GDPR Post-Brexit – Your Pressing Questions Answered

GDPR Post Brexit

In our recent webinar, ‘6 Things to do to Meet GDPR 3rd Country Requirements’, we provided information on how data privacy requirements may change and why organisations should prepare now. The webinar ended with a Q&A session with our data privacy and protection expert, Ursula Baye.

In this post, we list the answers to those questions asked by individuals looking to get a head start on data protection post-Brexit transition period ending December 2020.

Some pressing questions asked were:

Q: Do you think the UK automatically be awarded adequacy status?

A: No, the adequacy status will not be awarded to the UK automatically. The commission has stated that it will endeavour to adopt an adequacy decision by the end of 2020.

Q: How long do we have to appoint an EU Rep?

A: The UK is set to leave the EU at the end of 2020 and, as soon as it does, organisations based in the country are legally required to have an EU representative. A representative should be in place.

Q: Will there be a recommended DPIA format to complete? Or when will the 3rd party template changes from the ICO be available?

A: The ICO has not released any new templates. However, we will update this blog if and when this changes.

Q: What data breach cases paved the way for the new legislation?

A: To name a few…

  1. Wonga loans: Wonga, the payday loan company, was hit by a huge data breach in 2017 that compromised the bank details of 250,000 customers.
  2. Morrison’s supermarket: The supermarket chain fell victim to an internal attack that led to 100,000 employee’s personal details being leaked.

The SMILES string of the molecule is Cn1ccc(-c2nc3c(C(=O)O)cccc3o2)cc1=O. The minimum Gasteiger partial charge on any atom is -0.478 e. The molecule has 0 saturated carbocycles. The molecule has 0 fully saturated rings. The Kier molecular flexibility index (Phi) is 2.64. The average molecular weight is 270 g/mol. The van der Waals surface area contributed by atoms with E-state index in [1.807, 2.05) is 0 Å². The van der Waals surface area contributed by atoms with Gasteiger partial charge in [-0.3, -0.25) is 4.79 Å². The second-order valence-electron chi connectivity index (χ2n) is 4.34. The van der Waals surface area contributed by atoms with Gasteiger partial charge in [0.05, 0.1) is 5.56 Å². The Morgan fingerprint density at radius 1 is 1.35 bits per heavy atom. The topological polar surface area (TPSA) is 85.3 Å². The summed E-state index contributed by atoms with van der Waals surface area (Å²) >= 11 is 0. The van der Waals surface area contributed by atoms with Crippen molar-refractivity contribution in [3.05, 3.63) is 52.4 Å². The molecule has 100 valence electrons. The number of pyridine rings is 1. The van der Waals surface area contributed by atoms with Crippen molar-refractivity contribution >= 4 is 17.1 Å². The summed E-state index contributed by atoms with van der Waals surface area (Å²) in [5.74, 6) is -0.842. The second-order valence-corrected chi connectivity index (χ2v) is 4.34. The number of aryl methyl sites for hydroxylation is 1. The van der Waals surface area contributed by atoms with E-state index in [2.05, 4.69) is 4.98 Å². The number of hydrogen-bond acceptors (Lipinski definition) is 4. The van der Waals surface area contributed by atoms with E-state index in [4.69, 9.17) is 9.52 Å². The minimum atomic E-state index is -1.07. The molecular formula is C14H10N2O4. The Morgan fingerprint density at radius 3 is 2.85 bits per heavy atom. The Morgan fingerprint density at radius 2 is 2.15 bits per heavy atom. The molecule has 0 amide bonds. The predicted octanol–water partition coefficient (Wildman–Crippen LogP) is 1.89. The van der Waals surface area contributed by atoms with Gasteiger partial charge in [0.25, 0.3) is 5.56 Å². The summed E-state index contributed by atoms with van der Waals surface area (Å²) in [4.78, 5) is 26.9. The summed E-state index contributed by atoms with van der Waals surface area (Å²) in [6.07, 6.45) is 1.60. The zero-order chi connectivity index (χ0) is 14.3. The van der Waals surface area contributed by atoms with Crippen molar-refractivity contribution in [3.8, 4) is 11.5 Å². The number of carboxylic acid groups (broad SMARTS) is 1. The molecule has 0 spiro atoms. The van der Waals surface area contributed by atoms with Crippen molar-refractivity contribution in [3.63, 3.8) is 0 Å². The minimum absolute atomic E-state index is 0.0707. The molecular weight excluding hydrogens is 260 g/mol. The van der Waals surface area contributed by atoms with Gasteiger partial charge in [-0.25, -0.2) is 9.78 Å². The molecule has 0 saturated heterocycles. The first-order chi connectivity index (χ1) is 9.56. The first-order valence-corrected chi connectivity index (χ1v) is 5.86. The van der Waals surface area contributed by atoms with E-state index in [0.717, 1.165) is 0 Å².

3. Brighton and Sussex University Hospital: These hospitals were fined £325,000 over the theft of thousands of patient’s data. The sensitive information, which included medical results, was reportedly put up for sale on eBay.
  4. LinkedIn: The social media platform suffered a data breach that compromised the personal information of 165 million user accounts. The data has since been reported as up for sale on the dark web marketplace.

Q: I have locations in the UK, Ireland and France. Can I appoint my legal staff member in my Ireland office as my EU representative?

A: With bases in these countries…Ireland and France an EU representative is not needed. If your data processing or monitoring extends to other EU member states, you’ll probably be required to appoint an EU representative. One of the exemptions is that organisations that have an office and employees based in the EU.

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